Throwaway Daughter by Ting-Xing Ye

“You can’t be two people at the same time-not without ending up in a mental institution.  I’m not just Grace Parker.  I’ve accepted that.  I wasn’t born at Soldier’s Memorial.  I was unwanted by my so-called real parents.  That’s the hard part, like a toothache that won’t go away.  They got rid of me.”

Grace’s parents adopted her from China when she was an infant, and Grace was never interested in her Chinese heritage.  As far as she could see it, she was unwanted and abandoned-why should she try and pursue the culture that rejected her, anyway?  When she stumbles across a newscast covering the massacre in Tiananmen Square, her perspective changes, and she begins the process of exploring her birth country and trying to find her birth mother.

This story is told with many voices: Grace’s, Grace’ adoptive mother, her birth mother, and various family members in China.  It also takes places in two countries, Canada and China.  Grace attends a summer session at an international school in China, and from there tracks down an orphanage worker who cared for her, and after a lot of  guesswork and bus journeys, her birth mother.

I have to admit, I’m fairly obsessed with stories of adoption, but it’s rare to come across one that’s a novel, rather than a memoir.  The memoirs can get repetitive quickly, but this book brings an interesting format, a political angle (with all the discussion of the Cultural Revolution, a part of the book I greatly enjoyed), and the perspective of the adopted child.  I enjoyed it quite a bit!

Happy Reading!

Ye, Ting-Xing with William Bell.  Throwaway Daughter. Seal Books: Canada. 295 pp. Ages 15 and up.

I’m sorry-I wasn’t able to find a website for the author! If you know of it, please let me know! Here is a quick biography, though: http://www.annickpress.com/authors/ye.asp?author=318

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American Born Chinese by Gene Luen Yang

“It’s easy to become anything you wish…so long as you’re willing to forfeit your soul.”

This graphic novel is a super-award winner (the heavy hitters- the Printz Award and a National Book Award finalist nomination).  It is composed of three stories: the folk tale Monkey King, an blonde-haired, blue eyed student whose cousin, a very stereotyped Asian caricature, comes to visit, and then Jin’s story.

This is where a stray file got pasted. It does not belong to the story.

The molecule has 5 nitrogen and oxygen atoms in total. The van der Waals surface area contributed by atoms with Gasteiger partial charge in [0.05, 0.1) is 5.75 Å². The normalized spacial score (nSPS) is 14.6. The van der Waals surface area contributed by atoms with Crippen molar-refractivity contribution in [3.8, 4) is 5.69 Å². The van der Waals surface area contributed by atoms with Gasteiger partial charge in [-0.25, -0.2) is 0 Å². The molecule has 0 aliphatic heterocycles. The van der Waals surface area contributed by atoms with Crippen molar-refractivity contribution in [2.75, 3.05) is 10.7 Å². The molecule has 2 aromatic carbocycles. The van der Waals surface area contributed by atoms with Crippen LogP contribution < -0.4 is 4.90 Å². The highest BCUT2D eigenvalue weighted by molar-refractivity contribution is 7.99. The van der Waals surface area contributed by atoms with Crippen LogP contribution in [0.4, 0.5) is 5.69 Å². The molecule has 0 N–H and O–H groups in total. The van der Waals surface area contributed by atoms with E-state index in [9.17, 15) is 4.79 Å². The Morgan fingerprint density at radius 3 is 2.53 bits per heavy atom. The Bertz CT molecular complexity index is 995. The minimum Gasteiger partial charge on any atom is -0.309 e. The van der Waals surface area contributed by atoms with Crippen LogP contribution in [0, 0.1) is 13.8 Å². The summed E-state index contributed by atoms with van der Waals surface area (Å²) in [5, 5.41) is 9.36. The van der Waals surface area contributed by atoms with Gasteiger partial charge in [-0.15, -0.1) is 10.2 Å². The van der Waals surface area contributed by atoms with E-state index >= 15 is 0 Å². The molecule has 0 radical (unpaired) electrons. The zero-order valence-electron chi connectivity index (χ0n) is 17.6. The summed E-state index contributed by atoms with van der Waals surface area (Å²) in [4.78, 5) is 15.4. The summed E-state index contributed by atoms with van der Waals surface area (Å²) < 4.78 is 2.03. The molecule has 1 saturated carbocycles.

Jin’s parents are Chinese immigrants, who met in graduate school.  Until third grade, Jin lived in Chinatown in San Francisco, and had a good group of friends and a community.  However, when the family moves and he transfers to a different school, things get complicated.  Jin has to listen to the tired Chinese jokes, racial slurs and hurtful, ignorant comments of his classmates.  He’s not sure how to defend himself when other students ask if he eats dogs, or if he’s related to the other Asian student in the class.

When he develops a crush on a pretty, blonde girl, and one of the other white students confronts him and asks him not to date her, all of Jin’s internalized self-hatred combusts, and he ends up saying some very hurtful things to his only true friend.

Told in sections that juxtapose myths of the Monkey King, Jin’s internal thoughts, and his life at school, this graphic novel is provocative and interesting.  I finished it quickly, but it left me thinking for a long time after I stopped reading.  The honest reflection of prejudice and commentary on the process of assimilation made for some good dinner-table conversation.

Happy Reading!

Yang, Gene Luen. American Born Chinese. New York: First Second, 2006. Ages 12-15.

If you liked this graphic novel, this author has written several other books.  Check out Gordon Yamamoto and the King of the Geeks or The Motherless One.  If you want to explore books by other authors, my favorite graphic novel is Persepolis by Marjane Satrapi.